Historically, the California Department of Pesticide Regulation (DPR) has provided a clear understanding of what the state’s county commissioners can recommend as a lawful application and when some additional discretion was allowed. But some recent guidance letters are putting that long-standing relationship to the test.
Case in point: Growers in the northern part of the state needed to apply fungicide sprays due to heavy rains in almond and walnut orchards that had been flooded. In the past 30 years,
DPR had allowed growers thru an exemption from the label to allow the applications to occur by air. The legal opinion at the time was based on a definition of standing water that was not going to move off site into other waterways. However, a recent letter from DPR said that’s no longer the case and use of the product was not labeled for this use by air, and in the next paragraph, the DPR letter informed that the commissioner should use his own discretion.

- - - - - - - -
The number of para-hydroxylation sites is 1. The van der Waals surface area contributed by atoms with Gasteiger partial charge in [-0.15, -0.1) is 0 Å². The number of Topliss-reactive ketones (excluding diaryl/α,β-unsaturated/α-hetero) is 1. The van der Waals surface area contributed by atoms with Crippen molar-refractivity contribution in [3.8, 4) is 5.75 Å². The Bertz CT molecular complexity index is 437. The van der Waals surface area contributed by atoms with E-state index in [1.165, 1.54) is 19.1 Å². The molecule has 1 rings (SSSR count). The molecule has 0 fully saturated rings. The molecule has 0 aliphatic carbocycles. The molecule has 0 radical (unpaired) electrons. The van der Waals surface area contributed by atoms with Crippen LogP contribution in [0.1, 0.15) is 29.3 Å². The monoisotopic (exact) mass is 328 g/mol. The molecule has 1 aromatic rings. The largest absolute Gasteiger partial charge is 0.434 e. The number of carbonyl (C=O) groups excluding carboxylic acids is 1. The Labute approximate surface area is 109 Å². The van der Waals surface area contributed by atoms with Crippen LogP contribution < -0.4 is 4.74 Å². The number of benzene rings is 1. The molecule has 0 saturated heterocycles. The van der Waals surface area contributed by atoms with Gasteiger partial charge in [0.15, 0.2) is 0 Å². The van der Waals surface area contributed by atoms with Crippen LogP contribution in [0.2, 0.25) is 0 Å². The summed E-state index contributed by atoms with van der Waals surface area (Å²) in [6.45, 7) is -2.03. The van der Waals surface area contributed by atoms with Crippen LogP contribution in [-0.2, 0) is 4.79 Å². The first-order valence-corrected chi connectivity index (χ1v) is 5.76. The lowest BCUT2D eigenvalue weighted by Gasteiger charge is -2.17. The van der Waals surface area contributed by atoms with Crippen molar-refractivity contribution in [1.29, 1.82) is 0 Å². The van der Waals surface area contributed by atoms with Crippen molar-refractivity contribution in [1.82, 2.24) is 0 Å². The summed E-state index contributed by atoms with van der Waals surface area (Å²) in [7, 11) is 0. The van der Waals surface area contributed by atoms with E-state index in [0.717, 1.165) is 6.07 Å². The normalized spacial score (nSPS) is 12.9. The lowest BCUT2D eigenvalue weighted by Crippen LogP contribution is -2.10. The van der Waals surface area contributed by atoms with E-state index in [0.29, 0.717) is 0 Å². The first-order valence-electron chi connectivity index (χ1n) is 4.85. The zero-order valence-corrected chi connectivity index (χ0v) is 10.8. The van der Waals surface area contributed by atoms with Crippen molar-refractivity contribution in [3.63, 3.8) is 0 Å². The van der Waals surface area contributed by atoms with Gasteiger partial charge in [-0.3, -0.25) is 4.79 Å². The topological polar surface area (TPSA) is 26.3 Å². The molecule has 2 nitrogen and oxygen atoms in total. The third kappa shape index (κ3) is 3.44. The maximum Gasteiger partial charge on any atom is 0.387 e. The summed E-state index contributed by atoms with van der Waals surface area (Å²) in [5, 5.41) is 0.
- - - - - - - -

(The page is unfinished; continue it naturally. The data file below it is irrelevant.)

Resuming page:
Ruben Arroyo, Riverside County Agricultural Commissioner/Sealer and President of the California Agricultural Commissioners and Sealers Association said there is a “rocky road we are going down now, but hopefully we’ll come to some conclusion that is based on sound science.
“Our goal is to make sure we are regulating you in the right manner and that we are doing the same things in all counties,” Arroyo told CAPCA members during a meeting in Temecula last week. “I want you to feel comfortable that what I’m doing in Riverside County is the same thing that’s happening in San Diego County.”
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